Post-secondary education, violence in schools, the quality of high-school education, the environment, poverty and gun control are only a few of the issues that young people will read about--that is, if the stories are written to include what those topics mean to them specifically.

Because members of Generation Y, born between 1977 and 1995, believe the news media portray them in stereotypical ways--if they're covered at all--younger readers were especially attracted to Medill's stories about young political activists or volunteers in community organizations. "I liked it because it showed that people our age really do care about politics," said a focus group reader about an article on college students who worked at the vice presidential debate.

In the post-September 11 world, there are plenty of opportunities for the news media to include young people in coverage--about the military, volunteer efforts across the country, the economic downturn. But how often have our stories been told through the voices of people under 25? Or even 30?

The policy changes being debated have a clear impact on the young--calls for more community service from college students, debate about renewing the draft for homeland security staffing, immigration reform, to name a few – but that impact is rarely mentioned in the media, which tend to focus more on the effects of policy on baby boomers and their elders.

We can also seize on young people's desire for what they call "straight talk": "I like shorter articles that get straight to the point," said one reader group participant. That idea of very concise, straight news--less analysis--was echoed by many others, including those in a separate focus group Medill conducted in spring 2001 of young nonvoters.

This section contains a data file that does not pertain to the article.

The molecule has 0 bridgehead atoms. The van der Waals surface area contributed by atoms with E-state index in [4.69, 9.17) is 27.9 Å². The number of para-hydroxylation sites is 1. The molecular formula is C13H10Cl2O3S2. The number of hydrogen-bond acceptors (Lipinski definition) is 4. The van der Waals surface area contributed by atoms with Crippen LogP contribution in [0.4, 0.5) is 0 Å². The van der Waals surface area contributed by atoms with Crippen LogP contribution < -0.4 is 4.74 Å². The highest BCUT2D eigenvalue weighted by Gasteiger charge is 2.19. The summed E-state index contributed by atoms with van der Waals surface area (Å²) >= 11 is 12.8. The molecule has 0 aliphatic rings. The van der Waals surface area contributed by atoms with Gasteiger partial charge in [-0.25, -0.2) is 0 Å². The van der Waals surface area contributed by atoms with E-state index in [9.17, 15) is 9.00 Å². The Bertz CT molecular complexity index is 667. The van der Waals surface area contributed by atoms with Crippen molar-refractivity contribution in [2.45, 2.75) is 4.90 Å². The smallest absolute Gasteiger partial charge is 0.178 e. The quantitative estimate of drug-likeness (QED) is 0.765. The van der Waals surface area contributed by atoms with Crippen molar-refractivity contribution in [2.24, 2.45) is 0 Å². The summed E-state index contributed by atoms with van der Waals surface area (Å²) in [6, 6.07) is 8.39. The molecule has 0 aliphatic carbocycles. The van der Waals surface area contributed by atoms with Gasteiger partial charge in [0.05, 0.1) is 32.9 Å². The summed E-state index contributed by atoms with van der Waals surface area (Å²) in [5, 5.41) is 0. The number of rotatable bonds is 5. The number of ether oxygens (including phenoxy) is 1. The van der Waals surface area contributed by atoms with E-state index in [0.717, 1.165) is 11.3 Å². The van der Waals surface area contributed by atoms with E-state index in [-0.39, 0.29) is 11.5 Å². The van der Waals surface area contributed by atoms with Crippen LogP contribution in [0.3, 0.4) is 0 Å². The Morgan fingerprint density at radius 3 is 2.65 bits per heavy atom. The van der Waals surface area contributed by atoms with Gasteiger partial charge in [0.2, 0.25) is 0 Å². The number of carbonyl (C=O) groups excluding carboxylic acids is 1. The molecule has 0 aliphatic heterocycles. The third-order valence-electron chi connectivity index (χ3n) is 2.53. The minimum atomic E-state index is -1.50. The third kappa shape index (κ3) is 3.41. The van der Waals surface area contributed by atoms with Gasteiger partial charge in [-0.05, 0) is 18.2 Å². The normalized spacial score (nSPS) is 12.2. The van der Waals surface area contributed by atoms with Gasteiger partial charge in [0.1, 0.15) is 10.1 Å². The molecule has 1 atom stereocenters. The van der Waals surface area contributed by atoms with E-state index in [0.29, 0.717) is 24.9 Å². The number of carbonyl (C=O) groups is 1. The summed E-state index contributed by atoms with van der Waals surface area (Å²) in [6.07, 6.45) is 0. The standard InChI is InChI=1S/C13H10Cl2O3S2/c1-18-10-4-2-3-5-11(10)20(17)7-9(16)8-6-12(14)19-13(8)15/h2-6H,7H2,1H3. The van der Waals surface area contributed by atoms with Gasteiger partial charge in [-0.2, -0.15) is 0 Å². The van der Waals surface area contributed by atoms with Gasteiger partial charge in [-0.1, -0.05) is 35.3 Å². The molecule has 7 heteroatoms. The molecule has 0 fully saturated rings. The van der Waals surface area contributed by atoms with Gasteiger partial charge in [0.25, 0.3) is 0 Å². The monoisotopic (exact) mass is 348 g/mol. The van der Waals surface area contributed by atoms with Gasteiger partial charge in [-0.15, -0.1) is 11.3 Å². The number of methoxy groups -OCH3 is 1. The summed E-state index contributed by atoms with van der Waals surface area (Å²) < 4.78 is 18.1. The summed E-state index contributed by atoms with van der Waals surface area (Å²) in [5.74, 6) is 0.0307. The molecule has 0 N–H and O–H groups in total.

In our coverage, we found that boxes and graphics attracted young readers. At the end of a number of the Medill stories we'd wrap up the candidates' views in a series of bullet points--a device that won praise.

We also should regularly provide definitions of political terms and, in the war on terrorism, military and other unfamiliar terms. Young people say they turn away from public policy and political news because they don't understand the language or the rules of the game--and they aren't the only ones.

Certainly not everything we write should be short and simple: Longer stories with intensity and emotion, first-person narratives, complex issue stories with authoritative young sources were also among the stories popular with our reader groups. One of the Medill stories that was universally applauded was a first-person look at life on the Al Gore plane by a first-time campaign reporter, Amy Hoak. "It provided an in-depth look at the life of a reporter, especially a young reporter," said one reader group member. "It kept me interested and almost made me want to become a campaign reporter."

While our goal is to get young people to read political news, not necessarily to write it, that college student shows us that we can connect with these readers. But only if we treat Generation Y as important and cover young people and their interests just as thoroughly as we cover other segments of our readership.